First, I would like for everyone to know that the load test program jointly planned between the Atlanta area ASCE Geotechnical community and the Southeast Chapter of the ADSC is alive and well despite some longer than planned delays. The final boring data has been in hand for some time and Dan Brown and his group have reviewed this information and submitted a preliminary load test program for review and comment. This program is very similar to the test program that was performed in Nashville a couple of years back. For informational purposes, the results of that test program has resulted in an increased awareness of the available load carrying capacity in the limestone formations in the area. Historically, shafts were designed almost exclusively utilizing end bearing with the normal range of values allowed ranging from 60-100 KSF. In recent months, we have seen projects now being designed with recommended values ranging from 100 up to 250 KSF with an increasing number of designs also relying on skin friction values up to 25 KSF in sound limestone sockets. The information gained from these load tests has given area engineers increased confidence in raising the bar for future drilled shaft designs. This will result in lower foundation costs for owners of public and private projects alike. For those involved in the design process, better information will result in improved design values and an improved competitive position for those willing to utilize this data.
Now we are prepared to move forward with the planned testing in the Atlanta area. I have attached the final geotechnical report for your review. There are several people and companies that have generously volunteered their time and expertise to make this happen, Todd Barber with Geo-Hydro Engineers, Inc. being the most notable of these. His persistence and assistance was invaluable. Others that contributed in a variety of ways include Mactec, Golder Associates, Georgia Tech and GeoTesting Express. Thanks to everyone for their efforts.
Also attached is the preliminary memo from Rob Thompson of Dan Brown and Associates. What he has outlined are suggestions based upon the boring information for two separate Osterberg Load cell tests. One would be on a shaft that was hand-cleaned, while the second shaft would be machine-cleaned only. This would allow a comparison to determine the effects (if any) that traditional hand-cleaning has on shaft behavior. This memo is being sent out with the intention that review and comments from the geotechnical community be considered and incorporated in the final program. Depending upon the extent of comments, a final meeting could be necessary to discuss any proposed revisions. If suggestions are minimal, such a meeting might not be required. In this case, we would proceed with shaft installation and testing as soon as possible.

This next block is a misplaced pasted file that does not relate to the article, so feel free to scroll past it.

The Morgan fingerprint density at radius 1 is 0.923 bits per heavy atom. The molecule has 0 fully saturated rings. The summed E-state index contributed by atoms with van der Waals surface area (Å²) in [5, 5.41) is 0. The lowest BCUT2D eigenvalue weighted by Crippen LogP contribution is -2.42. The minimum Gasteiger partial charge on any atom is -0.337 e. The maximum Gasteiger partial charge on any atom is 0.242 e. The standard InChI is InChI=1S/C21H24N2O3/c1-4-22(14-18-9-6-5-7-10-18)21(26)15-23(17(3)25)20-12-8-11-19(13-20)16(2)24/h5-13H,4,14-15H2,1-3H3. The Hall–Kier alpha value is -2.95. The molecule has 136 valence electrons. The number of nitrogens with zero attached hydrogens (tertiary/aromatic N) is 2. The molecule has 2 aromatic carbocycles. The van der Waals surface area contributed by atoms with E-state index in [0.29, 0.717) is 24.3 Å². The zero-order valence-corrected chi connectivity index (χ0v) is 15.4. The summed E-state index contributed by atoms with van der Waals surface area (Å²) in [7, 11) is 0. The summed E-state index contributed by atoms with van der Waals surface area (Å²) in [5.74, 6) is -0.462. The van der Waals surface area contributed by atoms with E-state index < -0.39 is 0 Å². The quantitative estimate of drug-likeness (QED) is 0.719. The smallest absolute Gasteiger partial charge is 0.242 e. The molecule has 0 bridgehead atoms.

Thanks for your patience–I think that the final results will be worth the time. It has been very rare that full scale load testing be done in hard rock areas (Piedmont or Limestone), but if the results of our Nashville area testing are any indication, I think the results will definitely show that the effort was worthwhile.
Please take time to review this information and e-mail or call me with any comments that you might have. As soon as all comments have been reviewed, we will let everyone know our plan to proceed. I would like to have comments submitted to me by May 27, 2011. If there are any questions regarding our plans, schedule, etc., please feel free to contact me at your convenience.
I have linked the proposed load test plan memo and the boring information below. Bruce would like comments from interested parties to be submitted by May 27, 2011. Please submit comments to him at email@example.com.
A blog page for this test site has been created and will be updated as the project progresses. We intend to have a prediction contest similar to the one we had for the Nashville site, so keep checking for information. Better yet, subscribe to our blog using one of the social media links at the top of the right sidebar of the blog.